Artown Celebrates Three Years of Successful Collaboration
By Mary Ellen Jones
Location: Alpena, Michigan
Northeast Michigan is on the road to becoming an arts and cultural destination along US 23. In three years, 75 individual artists, councils, galleries, historical societies, theaters, museums, dance studios, musicians, writers, lecture series, libraries, and concert series have been identified. What started as a small, informal committee of individuals interested in a grassroots promotion of arts and culture blossomed into Michigan Arts and Culture Northeast (MACNE), a 501c6 nonprofit corporation with a $20,000 grant from Michigan Municipal League and the city of Alpena.
Our celebration included Dr. Julie Avery, recently retired curator of Rural Life and Culture at the MSU Museum, returning to the region to lead a second roundtable discussion on where we started, what we’ve achieved, and how to drive economic development through arts and culture. Avery commented, “Most counties don’t have this richness of diversity in the arts. It is a huge asset.” Suggestions toward future collaboration include: engaging more youth in the arts; branding the region when it comes to the arts; creating an arts festival similar to ArtPrize in Grand Rapids; “colorizing” or eliminating blighted areas in our communities with visible art installations; educating the public on the importance of the arts and its’ long-lasting value; and expanding and improving the MACNE website.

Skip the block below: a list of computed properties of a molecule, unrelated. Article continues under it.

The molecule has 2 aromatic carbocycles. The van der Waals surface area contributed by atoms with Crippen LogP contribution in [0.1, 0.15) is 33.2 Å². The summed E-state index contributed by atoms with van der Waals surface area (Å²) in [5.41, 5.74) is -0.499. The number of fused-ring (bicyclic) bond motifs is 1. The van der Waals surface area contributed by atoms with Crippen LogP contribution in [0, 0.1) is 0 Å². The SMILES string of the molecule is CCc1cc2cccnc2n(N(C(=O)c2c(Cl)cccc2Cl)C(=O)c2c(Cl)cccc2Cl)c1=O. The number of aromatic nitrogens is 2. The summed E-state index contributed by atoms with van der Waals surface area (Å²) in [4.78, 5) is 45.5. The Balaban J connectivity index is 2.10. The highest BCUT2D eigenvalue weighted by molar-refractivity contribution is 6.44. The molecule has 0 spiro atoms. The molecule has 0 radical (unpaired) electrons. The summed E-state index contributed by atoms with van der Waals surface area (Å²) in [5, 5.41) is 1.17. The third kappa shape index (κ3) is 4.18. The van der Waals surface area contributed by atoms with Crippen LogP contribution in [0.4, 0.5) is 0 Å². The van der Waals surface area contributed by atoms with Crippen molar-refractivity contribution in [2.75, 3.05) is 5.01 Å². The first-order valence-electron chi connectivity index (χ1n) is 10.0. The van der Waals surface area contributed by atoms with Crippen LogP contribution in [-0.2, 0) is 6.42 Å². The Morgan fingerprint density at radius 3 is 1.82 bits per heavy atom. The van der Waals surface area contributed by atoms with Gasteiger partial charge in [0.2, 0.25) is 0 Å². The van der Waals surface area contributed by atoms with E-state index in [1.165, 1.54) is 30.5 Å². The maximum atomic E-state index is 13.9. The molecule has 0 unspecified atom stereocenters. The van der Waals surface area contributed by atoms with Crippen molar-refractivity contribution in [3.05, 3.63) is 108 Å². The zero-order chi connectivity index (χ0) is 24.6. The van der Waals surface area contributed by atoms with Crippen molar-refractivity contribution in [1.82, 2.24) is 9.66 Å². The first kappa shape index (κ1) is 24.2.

ARTown projects include a variety of hands-on creative and cultural experiences—currently there are four scrims (art and photography printed on all-weather fabric for enormous outdoor displays) of historic photographs installed on the Royal Knight Theater building.